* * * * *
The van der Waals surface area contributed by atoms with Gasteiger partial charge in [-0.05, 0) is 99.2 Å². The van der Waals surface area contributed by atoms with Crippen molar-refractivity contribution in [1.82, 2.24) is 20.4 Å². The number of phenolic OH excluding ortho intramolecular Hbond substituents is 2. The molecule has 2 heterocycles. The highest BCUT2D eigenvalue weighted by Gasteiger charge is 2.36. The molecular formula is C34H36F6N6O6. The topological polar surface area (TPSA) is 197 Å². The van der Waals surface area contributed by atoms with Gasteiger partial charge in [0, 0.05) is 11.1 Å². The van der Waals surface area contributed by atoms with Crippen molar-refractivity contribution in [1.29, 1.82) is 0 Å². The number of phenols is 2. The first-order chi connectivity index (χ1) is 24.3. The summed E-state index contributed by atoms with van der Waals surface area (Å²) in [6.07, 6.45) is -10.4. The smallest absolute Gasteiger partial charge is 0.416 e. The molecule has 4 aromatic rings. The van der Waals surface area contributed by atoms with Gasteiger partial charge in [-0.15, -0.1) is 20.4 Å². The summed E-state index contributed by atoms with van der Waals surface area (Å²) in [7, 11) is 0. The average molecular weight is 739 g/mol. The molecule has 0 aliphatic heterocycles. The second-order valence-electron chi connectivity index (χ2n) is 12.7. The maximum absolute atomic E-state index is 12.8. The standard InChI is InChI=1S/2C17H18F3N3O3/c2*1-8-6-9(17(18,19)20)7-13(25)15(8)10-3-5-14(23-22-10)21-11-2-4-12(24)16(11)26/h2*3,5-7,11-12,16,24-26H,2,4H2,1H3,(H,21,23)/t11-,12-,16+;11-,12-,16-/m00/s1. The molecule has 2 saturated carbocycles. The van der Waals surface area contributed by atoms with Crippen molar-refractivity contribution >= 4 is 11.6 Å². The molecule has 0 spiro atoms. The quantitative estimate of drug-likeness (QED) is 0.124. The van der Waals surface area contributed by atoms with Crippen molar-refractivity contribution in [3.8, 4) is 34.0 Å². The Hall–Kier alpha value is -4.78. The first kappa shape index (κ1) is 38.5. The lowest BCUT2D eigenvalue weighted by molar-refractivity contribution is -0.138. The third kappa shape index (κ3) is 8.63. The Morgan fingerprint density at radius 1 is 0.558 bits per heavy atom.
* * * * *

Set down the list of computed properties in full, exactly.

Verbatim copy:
The van der Waals surface area contributed by atoms with Gasteiger partial charge in [-0.05, 0) is 99.2 Å². The van der Waals surface area contributed by atoms with Crippen molar-refractivity contribution in [1.82, 2.24) is 20.4 Å². The number of phenolic OH excluding ortho intramolecular Hbond substituents is 2. The molecule has 2 heterocycles. The highest BCUT2D eigenvalue weighted by Gasteiger charge is 2.36. The molecular formula is C34H36F6N6O6. The topological polar surface area (TPSA) is 197 Å². The van der Waals surface area contributed by atoms with Gasteiger partial charge in [0, 0.05) is 11.1 Å². The van der Waals surface area contributed by atoms with Crippen molar-refractivity contribution in [1.29, 1.82) is 0 Å². The number of phenols is 2. The first-order chi connectivity index (χ1) is 24.3. The summed E-state index contributed by atoms with van der Waals surface area (Å²) in [6.07, 6.45) is -10.4. The smallest absolute Gasteiger partial charge is 0.416 e. The molecule has 4 aromatic rings. The van der Waals surface area contributed by atoms with Gasteiger partial charge in [-0.15, -0.1) is 20.4 Å². The summed E-state index contributed by atoms with van der Waals surface area (Å²) in [7, 11) is 0. The average molecular weight is 739 g/mol. The molecule has 0 aliphatic heterocycles. The second-order valence-electron chi connectivity index (χ2n) is 12.7. The maximum absolute atomic E-state index is 12.8. The standard InChI is InChI=1S/2C17H18F3N3O3/c2*1-8-6-9(17(18,19)20)7-13(25)15(8)10-3-5-14(23-22-10)21-11-2-4-12(24)16(11)26/h2*3,5-7,11-12,16,24-26H,2,4H2,1H3,(H,21,23)/t11-,12-,16+;11-,12-,16-/m00/s1. The molecule has 2 saturated carbocycles. The van der Waals surface area contributed by atoms with Crippen molar-refractivity contribution >= 4 is 11.6 Å². The molecule has 0 spiro atoms. The quantitative estimate of drug-likeness (QED) is 0.124. The van der Waals surface area contributed by atoms with Crippen molar-refractivity contribution in [3.8, 4) is 34.0 Å². The Hall–Kier alpha value is -4.78. The first kappa shape index (κ1) is 38.5. The lowest BCUT2D eigenvalue weighted by molar-refractivity contribution is -0.138. The third kappa shape index (κ3) is 8.63. The Morgan fingerprint density at radius 1 is 0.558 bits per heavy atom.